Winter Visit to a National Park in India: Part 3

#5 December & January

December and January are real winter months in most of India. As the vegetation opens up with grasses shedding their white brooms, and the browsers thin out the bush foliage, the visibility improves and animals become more visible. In peak winters, tree foliage changes colour from green to golden, brown and grey, and some pure patches of bhirra (Chloroxylon swietenia) give the landscape a beautiful golden hue as its leaves prepare to die and shed.

As temperatures drop to near or sub-zero levels for a few days, animals start following clear patterns in their movements as they stay in the relative warmth of the dense forests a bit late in the morning and tigers keep enjoying the sun most of the forenoon. Sambars start wallowing in the shallow pools and streams to prepare for wooing the does with mud smears and large antlers. Sparring sambars is a common site in winter.

Barasingha of the Kanha meadows

Barasingha of the Kanha Meadows
Photo Courtesy: Devendra Goagate

If you are in Kanha National Park, you will never miss the mesmerising bugles of the rutting barasingha.  There was a time, only 10-15 years ago, when the barasinghas of the Kanha meadows used to migrate to Somf and Raunda meadows on the outset of monsoon and returned to Kanha meadows in mid-winter. The forest department starts cutting the fire breaks on both sides of the roads, for burning in February-March, improving the roadside sightings of animals even further. As the waterholes start drying and thinning, animal activity around the remaining ones picks up, so that experienced guides can plan when to approach a waterhole.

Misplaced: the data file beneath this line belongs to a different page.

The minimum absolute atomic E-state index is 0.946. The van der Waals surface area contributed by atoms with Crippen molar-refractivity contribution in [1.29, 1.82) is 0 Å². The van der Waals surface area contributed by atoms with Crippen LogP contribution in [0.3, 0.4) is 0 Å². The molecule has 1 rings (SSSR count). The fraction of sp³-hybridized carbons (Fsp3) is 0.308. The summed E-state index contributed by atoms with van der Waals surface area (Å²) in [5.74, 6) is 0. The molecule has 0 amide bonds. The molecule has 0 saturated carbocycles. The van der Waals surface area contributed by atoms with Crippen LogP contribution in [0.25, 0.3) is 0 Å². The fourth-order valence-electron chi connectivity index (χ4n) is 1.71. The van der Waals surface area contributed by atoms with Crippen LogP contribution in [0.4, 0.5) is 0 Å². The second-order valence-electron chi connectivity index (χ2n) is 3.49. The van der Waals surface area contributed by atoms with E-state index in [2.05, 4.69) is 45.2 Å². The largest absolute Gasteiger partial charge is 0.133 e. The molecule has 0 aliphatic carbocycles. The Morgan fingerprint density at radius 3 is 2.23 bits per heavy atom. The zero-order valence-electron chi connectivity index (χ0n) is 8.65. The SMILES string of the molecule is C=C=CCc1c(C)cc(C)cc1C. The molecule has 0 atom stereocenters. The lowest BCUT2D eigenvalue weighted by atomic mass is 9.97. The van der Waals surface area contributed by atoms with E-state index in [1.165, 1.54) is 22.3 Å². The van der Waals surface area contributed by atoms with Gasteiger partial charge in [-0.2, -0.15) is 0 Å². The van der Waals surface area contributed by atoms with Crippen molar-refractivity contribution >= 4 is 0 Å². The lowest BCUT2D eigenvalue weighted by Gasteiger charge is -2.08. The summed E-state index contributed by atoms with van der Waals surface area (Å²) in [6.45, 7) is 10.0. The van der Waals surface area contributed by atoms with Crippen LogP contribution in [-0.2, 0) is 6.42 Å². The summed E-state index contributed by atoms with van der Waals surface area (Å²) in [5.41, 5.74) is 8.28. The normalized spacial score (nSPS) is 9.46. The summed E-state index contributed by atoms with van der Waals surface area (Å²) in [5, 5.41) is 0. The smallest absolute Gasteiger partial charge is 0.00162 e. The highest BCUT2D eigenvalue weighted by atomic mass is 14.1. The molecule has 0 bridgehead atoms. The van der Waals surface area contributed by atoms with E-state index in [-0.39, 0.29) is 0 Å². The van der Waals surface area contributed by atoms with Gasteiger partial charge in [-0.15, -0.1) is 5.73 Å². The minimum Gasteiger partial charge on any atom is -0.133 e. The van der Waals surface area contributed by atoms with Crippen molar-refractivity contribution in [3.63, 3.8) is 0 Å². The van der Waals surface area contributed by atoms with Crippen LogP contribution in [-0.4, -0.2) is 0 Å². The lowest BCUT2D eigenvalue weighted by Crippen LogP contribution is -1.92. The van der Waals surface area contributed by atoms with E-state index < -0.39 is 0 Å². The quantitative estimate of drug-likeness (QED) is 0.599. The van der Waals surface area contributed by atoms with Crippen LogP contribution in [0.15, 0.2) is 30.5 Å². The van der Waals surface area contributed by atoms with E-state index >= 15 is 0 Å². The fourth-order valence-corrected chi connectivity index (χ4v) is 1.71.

#6 February & March:

February and March present a totally different experience of a receding winter. In India, autumn and spring come together as trees shed their leaves and start flowering virtually at the same time. As most of the forest floor is carpeted with fallen leaves, one can often hear animals walking, even if one cannot see them all. Mahua trees bloom in the beginning of March, and shed their luscious sweet flowers for feeding the creatures of the forest floor. A sweet fragrance fills the air. One can see animals busy feeding on Mahua everywhere. If you are in sal forest, it presents a unique scenario as the entire forest sheds and regains its leaves, and profusely blooms, within a few days. The golden colour of the sal forest when it is shedding its leaves, and its cream coloured leafless bloom, is a sight one rarely fails to notice.


Sal forest hues in Kanha National Park

Photo Courtesy: Sachin Rai
As seasons change, life in a national park shows its different hues. Although tiger chasers are more likely to come away disappointed especially if they expect to see a tiger in only one safari, truth is winter is a magnificent time to be in the jungle for nature lovers, naturalists and for anybody who  visits a national park to engage, learn and understand.


Article By: Dr. H.S. Pabla

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